Annet Jane

Meet Annet Jane

Pregnant at 14, Annet Jane suffered with a fistula for 23 years before receiving treatment. Now, she has hope for the future.

Annet Jane's Story

Annet Jane was only 14 when she became pregnant with her first and only child. Her water broke at night, and she planned to labor at home until the next morning, when she and her husband would borrow a bicycle for the 18-mile trip to the nearest hospital. Tragically, she lost the baby. The prolonged labor also left her with a fistula.

In a culture that attaches stigma to childless women, her husband didn’t abandon her, though he married three other wives in the years that followed. For the next 23 years, Annet Jane endured painful insults from these women because of her incontinence and because she failed to conceive again after losing her first baby.

It was through a fistula clinic at CoRSU Rehabilitation Hospital in Kisubi that Annet Jane, now 37, was finally able to receive treatment. “I am happy that for the first time in my life I am completely dry, and I do not have to look over my shoulders while moving, and I can freely speak in public without anyone belittling me,” she says.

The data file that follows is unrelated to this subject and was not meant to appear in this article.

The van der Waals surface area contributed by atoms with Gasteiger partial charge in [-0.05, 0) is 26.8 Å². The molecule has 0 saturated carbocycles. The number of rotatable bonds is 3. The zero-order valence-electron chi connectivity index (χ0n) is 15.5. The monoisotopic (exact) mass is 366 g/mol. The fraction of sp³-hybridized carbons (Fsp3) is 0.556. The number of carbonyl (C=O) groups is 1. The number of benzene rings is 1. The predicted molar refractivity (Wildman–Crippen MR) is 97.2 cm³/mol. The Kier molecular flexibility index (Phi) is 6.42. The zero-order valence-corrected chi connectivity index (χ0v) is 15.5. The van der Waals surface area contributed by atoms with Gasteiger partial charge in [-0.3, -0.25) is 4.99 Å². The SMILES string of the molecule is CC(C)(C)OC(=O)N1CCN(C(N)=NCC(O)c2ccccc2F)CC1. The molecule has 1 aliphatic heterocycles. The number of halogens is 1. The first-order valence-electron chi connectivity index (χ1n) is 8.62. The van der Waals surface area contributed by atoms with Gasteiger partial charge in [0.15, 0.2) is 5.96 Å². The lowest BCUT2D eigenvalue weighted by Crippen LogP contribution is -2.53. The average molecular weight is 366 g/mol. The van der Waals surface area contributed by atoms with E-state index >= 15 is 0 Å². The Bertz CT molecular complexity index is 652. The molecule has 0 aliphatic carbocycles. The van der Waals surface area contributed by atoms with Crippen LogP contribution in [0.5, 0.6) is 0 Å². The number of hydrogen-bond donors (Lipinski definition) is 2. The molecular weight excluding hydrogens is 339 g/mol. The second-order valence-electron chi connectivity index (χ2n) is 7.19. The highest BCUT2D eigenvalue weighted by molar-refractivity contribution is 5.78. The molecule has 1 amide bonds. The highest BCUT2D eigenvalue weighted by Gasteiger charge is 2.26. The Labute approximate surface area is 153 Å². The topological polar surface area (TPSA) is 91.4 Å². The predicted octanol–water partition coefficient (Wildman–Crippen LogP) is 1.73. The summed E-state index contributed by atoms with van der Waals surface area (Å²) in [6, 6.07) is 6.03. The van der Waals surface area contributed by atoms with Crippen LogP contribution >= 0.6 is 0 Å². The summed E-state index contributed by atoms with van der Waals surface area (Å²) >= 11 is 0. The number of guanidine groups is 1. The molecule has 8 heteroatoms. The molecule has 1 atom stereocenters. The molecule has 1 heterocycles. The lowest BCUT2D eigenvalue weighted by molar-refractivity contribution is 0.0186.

Now that she is healed, Annet Jane is hopeful that one day, she will fulfill her dream of becoming a mother.

About Uganda

  • Population: 38,319,241
  • Average Births per Woman: 4.8
  • Female Literacy: 71.5%
  • Population Living in Poverty: 18.7% (less than $1.25/day)
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Featured by The Life You Can Save

This month, our partners at The Life You Can Save recommended Fistula Foundation as one of eight recommended charities working to restore vital, long-term services to the people of Nepal. Fistula Foundation’s work to support the Fistula Ambassador Program run by our partners at the Uganda Village Project was also featured: To view the full…

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Our Partner: Uganda Village Project

Uganda Village Project (UVP) works with marginalized populations in Iganga on issues related to health and sustainable development. One of their main projects is a ‘Fistula Ambassador’ program that was launched in 2014. Through this program, fistula survivors are identified and trained to become ambassadors in their communities – they raise awareness and identify and…

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